Germany will go back into a hard lockdown from Wednesday until January 10 with the president describing it as a "bitterly serious situation".
It's a move the government had hoped to avoid. So much so that since November, the country has been in what was dubbed "lockdown lite" - softer restrictive measures to try and help stop the spread of the virus.
Restaurants, bars and leisure centers have already been closed since then and they'll now need to remain shut until next year.
Under the stricter rules that will come into force, only essential shops like supermarkets and pharmacies can stay open. Schools will be closed and so will all non-essential businesses like hair and beauty salons. But outlets selling Christmas trees can continue trading.
Germany's President Frank-Walter Steinmeier has called for people to show solidarity and consideration towards others over the festive period.
In a speech in Berlin on Monday, he said: "The situation is bitterly serious: thousands of deaths in a week and a rate of infection that is threatening to career out of control. We cannot avoid restrictive measures. The facts are unerring and they are distressing."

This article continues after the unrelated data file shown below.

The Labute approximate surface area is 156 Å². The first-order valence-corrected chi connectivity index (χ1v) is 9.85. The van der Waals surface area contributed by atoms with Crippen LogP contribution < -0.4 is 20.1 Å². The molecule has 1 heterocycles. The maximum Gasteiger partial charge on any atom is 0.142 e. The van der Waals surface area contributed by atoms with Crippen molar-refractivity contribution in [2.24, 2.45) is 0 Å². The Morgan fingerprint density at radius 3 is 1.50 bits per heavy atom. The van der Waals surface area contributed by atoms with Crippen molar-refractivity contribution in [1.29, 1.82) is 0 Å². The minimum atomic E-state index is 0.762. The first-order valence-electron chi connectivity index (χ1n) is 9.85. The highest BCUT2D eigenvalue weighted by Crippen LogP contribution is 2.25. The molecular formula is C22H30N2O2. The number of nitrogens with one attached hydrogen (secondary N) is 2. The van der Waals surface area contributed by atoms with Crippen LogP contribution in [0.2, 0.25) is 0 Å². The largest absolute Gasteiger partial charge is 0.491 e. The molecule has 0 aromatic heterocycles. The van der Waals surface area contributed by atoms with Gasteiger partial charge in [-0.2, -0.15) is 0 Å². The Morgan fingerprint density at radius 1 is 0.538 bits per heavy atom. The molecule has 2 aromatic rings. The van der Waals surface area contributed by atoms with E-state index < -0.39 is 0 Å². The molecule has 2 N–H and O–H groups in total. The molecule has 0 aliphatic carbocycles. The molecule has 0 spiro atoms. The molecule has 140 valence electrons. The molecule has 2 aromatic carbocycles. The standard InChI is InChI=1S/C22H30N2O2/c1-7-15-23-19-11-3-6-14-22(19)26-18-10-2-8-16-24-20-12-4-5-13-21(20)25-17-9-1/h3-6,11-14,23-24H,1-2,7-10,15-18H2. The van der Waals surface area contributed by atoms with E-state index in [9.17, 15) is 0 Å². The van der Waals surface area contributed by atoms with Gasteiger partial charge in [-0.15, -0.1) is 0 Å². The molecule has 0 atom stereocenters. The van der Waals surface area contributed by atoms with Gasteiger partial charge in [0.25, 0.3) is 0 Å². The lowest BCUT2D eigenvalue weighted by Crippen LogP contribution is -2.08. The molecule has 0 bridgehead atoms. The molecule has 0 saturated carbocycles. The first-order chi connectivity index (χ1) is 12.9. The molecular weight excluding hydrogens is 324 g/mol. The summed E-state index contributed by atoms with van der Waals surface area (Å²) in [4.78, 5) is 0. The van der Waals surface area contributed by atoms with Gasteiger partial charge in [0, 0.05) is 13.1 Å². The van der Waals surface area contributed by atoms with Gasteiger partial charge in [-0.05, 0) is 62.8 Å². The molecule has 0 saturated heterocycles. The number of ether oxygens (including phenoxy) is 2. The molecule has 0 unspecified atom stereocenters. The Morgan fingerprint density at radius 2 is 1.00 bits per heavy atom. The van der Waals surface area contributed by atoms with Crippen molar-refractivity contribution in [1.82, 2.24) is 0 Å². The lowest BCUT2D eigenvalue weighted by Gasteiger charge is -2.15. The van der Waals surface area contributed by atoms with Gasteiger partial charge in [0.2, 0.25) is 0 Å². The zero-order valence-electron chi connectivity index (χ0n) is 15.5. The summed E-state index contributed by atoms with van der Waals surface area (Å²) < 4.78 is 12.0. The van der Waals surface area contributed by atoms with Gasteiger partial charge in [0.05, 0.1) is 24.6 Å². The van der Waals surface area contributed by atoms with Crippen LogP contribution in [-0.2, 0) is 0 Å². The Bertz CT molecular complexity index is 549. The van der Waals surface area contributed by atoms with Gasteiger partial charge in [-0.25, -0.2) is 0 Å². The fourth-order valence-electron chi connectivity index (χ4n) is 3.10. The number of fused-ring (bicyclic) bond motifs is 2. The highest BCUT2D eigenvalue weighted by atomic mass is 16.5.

And he accepted that people will be celebrating Christmas this year in a different way. But he said the tougher lockdown, which was agreed by state leaders and Chancellor Angela Merkel on Sunday, "will succeed and must succeed."
A maximum of five people from no more than two households are allowed to gather in a home. But this will be relaxed from 24 to 26 December when one household will be able to invite a maximum of four close family members from other households to celebrate Christmas.
New Year events as well as the sale of fireworks will also be banned under the new measures. Drinking alcohol in public places is also prohibited.
Speaking to reporters after announcing the new national lockdown, Ms Merkel said: "I would have wished for lighter measures. But due to Christmas shopping, the number of social contacts has risen considerably. There is an urgent need to take action."
But the Chancellor's Chief of Staff, Helge Braun, has said Germany is unlikely to lift its lockdown early next year, prompting fears that restrictive measures could continue for many months.
Speaking to the broadcaster RTL, he said: "A comprehensive easing is very, very unlikely. January and February are always difficult months in terms of respiratory tract infections."
The government has said that it will support businesses affected by the national lockdown. They'll receive help in paying up to 90% of their costs, or up to $605,000 every month.